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The Great Band Mutiny Part One: Dissention in the Ranks!

Updated: May 14, 2023

The Pioneer Band of Phoenix had been operating for 25 years when trouble came: the Great Pioneer Band Mutiny. While the band would continue on for several more decades, this forgotten episode nearly put an end to it in 1907.


In November of 1906, the band played at the Territorial Fair to popular acclaim. In just the previous year, the Fair had moved from its flood-prone site on the banks of the Salt River to a brand new location at “Six Points” - Christy (19th) Avenue and McDowell Road - a quick 5-cent streetcar ride up Grand Avenue from the main part of town. As was reported in the Republican:


The Pioneer band will probably surprise the people of Phoenix this week by its work at the fair. At different times in its career this band has been alternately a pretty good and a pretty bad musical organization. At this time it is pretty good and promises to be better as the days go by. It has been recruited up with new blood until the full band now numbers between thirty and thirty-five pieces and they all know their business and the leader knows his.


That “new blood” may have been the start of the trouble. Changes began in June of that 1906, when George Golze, the band’s leader and cornet soloist for the previous eight years, resigned to return to his former home in Decatur, Illinois. Golze, a professional musician with 28 years of musical experience, was succeeded as band leader by Jesse A. Lambertz, manager of the Higley Horse & Mule Co. Lambertz was himself a long-time Pioneer Band cornet player.


The band soon suffered another blow with the July death of business manager (and tuba player) Frank Coyle, who had been one of the leaders of the band since it incorporated in 1890. Coyle’s death left James Shott as the longest-tenured member, along with George Stewart and Alex G. Figueroa, who had been members for about ten years. Shott took over duties as business manager.

Frank Coyle & Family

Shott was not particularly happy with Lambertz’ ability to fill Golze’s shoes, and in January of 1907 requested his resignation. This did not sit well with the rest of the band, who had come to like Lambertz’ leadership. On January 29th the players called a meeting, determined to oust Shott. The vote was 25 to 2 in favor of reorganization. The resulting conflict was best summed up by the mutineers’ open letter in the February 2 edition of the Arizona Republican, entitled “Discord in the Band”:


At a meeting of the Pioneer Band, on the regular rehearsal night, Tuesday of this week, a complete reorganization of the band and election of new officers was called for, and adopted, by a majority of the twenty-five members present, over two opposed. Mr. James Shott, the former manager, refuses to turn over the books, keys, and property of the band, claiming that he runs the band. This will doubtless be a surprise to the business men of the town who have thought they were contributing to the band as a whole. The fact is that the band has never been run on business principles, had no business meetings, and none of the members know except by accident, who has been contributing to the support of the band.


Mr. Shott has consulted an attorney and claims he will be able to hold possession of the property of the band, although we, the band boys, have been advised by a legal gentleman that he will not.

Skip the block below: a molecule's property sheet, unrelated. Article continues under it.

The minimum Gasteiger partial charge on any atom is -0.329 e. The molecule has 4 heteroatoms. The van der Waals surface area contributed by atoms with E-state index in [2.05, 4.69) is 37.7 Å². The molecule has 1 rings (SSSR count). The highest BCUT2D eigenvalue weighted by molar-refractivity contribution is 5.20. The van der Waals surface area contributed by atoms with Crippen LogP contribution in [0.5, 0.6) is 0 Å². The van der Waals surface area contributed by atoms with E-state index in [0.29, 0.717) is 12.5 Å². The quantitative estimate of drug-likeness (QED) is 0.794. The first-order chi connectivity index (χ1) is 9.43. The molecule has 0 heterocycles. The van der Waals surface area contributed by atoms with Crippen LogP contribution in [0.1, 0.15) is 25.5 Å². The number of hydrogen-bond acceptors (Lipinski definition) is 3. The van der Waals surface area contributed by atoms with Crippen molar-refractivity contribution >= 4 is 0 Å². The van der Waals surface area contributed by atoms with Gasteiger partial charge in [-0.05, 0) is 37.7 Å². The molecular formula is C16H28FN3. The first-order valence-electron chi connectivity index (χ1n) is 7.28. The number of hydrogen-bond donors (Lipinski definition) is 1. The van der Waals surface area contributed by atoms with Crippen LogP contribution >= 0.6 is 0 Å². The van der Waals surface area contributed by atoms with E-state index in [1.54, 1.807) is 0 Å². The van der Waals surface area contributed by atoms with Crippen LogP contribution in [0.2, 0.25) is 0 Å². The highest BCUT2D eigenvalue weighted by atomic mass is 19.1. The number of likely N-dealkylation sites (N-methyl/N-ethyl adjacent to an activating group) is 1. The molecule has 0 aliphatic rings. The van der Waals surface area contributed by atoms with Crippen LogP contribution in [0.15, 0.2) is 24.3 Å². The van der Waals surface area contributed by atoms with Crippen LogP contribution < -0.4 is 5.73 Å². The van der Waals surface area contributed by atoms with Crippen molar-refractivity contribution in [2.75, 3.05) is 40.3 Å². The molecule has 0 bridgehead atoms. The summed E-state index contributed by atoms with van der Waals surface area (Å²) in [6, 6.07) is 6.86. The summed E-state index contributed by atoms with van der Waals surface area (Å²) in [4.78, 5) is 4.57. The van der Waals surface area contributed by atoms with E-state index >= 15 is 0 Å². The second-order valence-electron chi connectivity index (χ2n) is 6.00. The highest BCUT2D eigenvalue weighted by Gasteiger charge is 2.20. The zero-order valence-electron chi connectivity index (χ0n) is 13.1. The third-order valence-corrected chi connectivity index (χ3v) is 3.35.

Mr. Shott demanded the resignation of Mr. Lambertz, the present leader, without consulting us at all. He considers himself virtual dictator of the band. We as a unit, are more than satisfied with Mr. Lambertz, and very much resent Mr. Shott’s presuming to discharge the leader on his own authority.


We hope Mr. Shott will recognize the authority of the majority of us, to decide that is best for the band, but if not, the band with the exception of the disturbing element, will continue as a band and do the best we can to get subscriptions which will be for the support of the band as a whole, and no one member will, in future [sic], have entire charge of this money and of the band. Mr. Shott refuses to turn over the subscription list and we, therefore, request that all contributors will kindly let their identity be known.


The letter closed with a listing of the 25 members voting to reorganize. The next day, Shott’s response appeared in the paper under the headline “Mr. Shott’s Side of the Controversy: He is still at the Head of the Pioneer Band, Notwithstanding Contrary Reports.” It continued:


J. M. Shott, manager of the Pioneer band, replying last night to a communication in The Republican by a faction of the band, said that it was a misstatement that he had concealed the business affairs of the band from any one entitled to the information. He says that the list of contributors to the band is an open book, and that the cash account of the organization is always in balance and open for inspection by members and by all others interested in the band.


He especially invites the parents of the younger members of the organization to make an inspection of it.


Regarding the discharge of Leader Lambertz, he said that he had employed him himself and finding his services unsatisfactory, requested his resignation. This schism in the band he says, is not a serious one. He has received a letter from Professor Geo. Golze, who was leader of the band for eight years and who Is now at Decatur. Ill. He is desirous of returning to Phoenix and of accepting his former position.


The mutineers would not stand for Shott’s apparently authoritarian view of the organization, and on March 4th, the group of 27 filed suit against four defendants, including James Shott, his brother Jake (who has no other apparent band connection), George Stewart, and Alex Figueroa. The whole dispute was heading to court.




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